“Oh My Goodness”
In late November 2002, just as the basic outlines of the CIA’s secret detention and extraordinary rendition programs were coming into shape elsewhere in the world, Secretary of Defense Donald Rumsfeld flew 5,000 miles to Santiago, Chile, to attend a hemispheric meeting of defense ministers. “Needless to say,” Rumsfeld nonetheless said, “I would not be going all this distance if I did not think this was extremely important.” Indeed.
This was after the invasion of Afghanistan but before the invasion of Iraq and Rumsfeld was riding high, as well as dropping the phrase “September 11th” every chance he got. Maybe he didn’t know of the special significance that date had in Latin America, but 29 years earlier on the first 9/11, a CIA-backed coup by General Pinochet and his military led to the death of Chile’s democratically elected president Salvador Allende. Or did he, in fact, know just what it meant and was that the point? After all, a new global fight for freedom, a proclaimed Global War on Terror, was underway and Rumsfeld had arrived to round up recruits.
There, in Santiago, the city out of which Pinochet had run Operation Condor, Rumsfeld and other Pentagon officials tried to sell what they were now terming the “integration” of “various specialized capabilities into larger regional capabilities” — an insipid way of describing the kidnapping, torturing, and death-dealing already underway elsewhere. “Events around the world before and after September 11th suggest the advantages,” Rumsfeld said, of nations working together to confront the terror threat.
“Oh my goodness,” Rumsfeld told a Chilean reporter, “the kinds of threats we face are global.” Latin America was at peace, he admitted, but he had a warning for its leaders: they shouldn’t lull themselves into believing that the continent was safe from the clouds gathering elsewhere. Dangers exist, “old threats, such as drugs, organized crime, illegal arms trafficking, hostage taking, piracy, and money laundering; new threats, such as cyber-crime; and unknown threats, which can emerge without warning.”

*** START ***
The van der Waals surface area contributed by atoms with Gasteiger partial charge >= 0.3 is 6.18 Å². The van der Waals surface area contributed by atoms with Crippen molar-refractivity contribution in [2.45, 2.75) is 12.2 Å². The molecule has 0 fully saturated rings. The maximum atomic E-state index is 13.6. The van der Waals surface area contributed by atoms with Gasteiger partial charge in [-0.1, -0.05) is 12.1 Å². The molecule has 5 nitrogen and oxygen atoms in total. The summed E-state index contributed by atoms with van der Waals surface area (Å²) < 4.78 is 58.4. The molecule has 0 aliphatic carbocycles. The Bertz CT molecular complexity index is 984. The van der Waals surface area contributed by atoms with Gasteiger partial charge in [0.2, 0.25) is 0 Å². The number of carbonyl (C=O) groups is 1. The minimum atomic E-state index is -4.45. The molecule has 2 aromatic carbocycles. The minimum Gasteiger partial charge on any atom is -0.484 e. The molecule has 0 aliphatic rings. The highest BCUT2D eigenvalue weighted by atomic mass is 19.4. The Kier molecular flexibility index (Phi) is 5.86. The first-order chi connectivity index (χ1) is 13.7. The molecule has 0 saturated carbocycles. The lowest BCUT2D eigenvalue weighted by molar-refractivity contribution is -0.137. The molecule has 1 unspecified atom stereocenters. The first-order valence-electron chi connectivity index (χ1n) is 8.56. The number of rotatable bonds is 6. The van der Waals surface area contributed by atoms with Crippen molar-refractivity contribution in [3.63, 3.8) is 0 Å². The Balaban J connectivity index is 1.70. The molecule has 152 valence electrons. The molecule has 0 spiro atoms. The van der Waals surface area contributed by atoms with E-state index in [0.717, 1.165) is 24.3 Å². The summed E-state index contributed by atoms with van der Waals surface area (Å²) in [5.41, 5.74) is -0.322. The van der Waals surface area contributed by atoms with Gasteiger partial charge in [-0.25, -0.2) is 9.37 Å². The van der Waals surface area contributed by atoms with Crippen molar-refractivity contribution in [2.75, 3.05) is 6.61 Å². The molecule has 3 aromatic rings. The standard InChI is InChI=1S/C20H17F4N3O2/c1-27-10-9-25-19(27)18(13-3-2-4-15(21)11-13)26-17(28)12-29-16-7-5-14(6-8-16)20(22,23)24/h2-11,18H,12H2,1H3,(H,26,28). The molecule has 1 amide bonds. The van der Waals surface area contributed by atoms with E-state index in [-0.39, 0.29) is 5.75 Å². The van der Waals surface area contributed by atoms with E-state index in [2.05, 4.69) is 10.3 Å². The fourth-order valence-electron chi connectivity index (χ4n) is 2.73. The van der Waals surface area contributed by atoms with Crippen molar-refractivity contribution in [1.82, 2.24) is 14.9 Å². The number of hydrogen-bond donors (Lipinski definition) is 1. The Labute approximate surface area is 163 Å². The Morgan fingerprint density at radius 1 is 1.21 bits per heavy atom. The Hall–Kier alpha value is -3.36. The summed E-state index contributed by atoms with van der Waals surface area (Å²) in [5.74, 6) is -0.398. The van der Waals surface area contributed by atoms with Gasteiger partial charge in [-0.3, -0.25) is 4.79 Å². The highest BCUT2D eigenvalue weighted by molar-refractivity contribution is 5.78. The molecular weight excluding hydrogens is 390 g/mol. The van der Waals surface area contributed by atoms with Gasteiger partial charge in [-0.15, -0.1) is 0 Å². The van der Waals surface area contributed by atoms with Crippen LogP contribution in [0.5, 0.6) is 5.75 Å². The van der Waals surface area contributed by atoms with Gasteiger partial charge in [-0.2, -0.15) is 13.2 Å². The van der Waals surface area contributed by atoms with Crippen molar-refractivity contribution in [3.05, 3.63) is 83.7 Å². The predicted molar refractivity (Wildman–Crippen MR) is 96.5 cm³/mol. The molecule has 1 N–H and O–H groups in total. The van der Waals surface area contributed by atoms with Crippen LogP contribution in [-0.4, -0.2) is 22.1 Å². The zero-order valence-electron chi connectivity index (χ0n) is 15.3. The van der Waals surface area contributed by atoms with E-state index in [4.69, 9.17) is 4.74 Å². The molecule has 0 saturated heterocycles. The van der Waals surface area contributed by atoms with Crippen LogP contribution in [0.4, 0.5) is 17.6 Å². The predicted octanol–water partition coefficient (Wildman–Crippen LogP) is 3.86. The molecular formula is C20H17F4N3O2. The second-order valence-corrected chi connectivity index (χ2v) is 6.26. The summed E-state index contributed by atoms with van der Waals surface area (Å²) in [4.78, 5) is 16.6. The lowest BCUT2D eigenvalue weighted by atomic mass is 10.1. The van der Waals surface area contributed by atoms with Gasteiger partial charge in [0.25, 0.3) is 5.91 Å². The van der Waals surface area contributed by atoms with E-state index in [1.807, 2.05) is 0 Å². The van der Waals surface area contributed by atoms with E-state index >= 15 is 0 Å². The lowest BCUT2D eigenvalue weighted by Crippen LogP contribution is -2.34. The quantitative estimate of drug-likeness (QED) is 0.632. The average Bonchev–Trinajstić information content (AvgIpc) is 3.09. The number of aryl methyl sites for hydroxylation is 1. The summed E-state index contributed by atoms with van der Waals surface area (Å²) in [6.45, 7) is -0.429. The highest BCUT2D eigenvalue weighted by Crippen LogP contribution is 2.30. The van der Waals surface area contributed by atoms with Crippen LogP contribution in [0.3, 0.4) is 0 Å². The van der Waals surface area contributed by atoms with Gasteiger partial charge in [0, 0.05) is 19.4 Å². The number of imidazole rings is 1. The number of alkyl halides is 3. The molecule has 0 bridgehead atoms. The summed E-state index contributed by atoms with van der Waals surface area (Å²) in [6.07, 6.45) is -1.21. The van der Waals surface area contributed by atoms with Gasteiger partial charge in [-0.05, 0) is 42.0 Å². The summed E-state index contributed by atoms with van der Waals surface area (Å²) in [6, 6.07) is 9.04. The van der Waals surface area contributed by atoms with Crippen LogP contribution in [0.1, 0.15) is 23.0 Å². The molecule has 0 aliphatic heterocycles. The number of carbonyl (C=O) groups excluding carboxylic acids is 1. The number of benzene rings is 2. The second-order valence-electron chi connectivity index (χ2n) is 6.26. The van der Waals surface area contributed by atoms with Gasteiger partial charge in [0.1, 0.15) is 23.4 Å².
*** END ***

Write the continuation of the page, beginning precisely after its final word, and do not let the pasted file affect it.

“These new threats,” he added ominously, “must be countered with new capabilities.” Thanks to the Open Society report, we can see exactly what Rumsfeld meant by those “new capabilities.”
A few weeks prior to Rumsfeld’s arrival in Santiago, for example, the U.S., acting on false information supplied by the Royal Canadian Mounted Police, detained Maher Arar, who holds dual Syrian and Canadian citizenship, at New York’s John F. Kennedy airport and then handed him over to a “Special Removal Unit.” He was flown first to Jordan, where he was beaten, and then to Syria, a country in a time zone five hours ahead of Chile, where he was turned over to local torturers. On November 18th, when Rumsfeld was giving his noon speech in Santiago, it was five in the afternoon in Arar’s “grave-like” cell in a Syrian prison, where he would spend the next year being abused.
Ghairat Baheer was captured in Pakistan about three weeks before Rumsfeld’s Chile trip, and thrown into a CIA-run prison in Afghanistan called the Salt Pit. As the secretary of defense praised Latin America’s return to the rule of law after the dark days of the Cold War, Baheer may well have been in the middle of one of his torture sessions, “hung naked for hours on end.”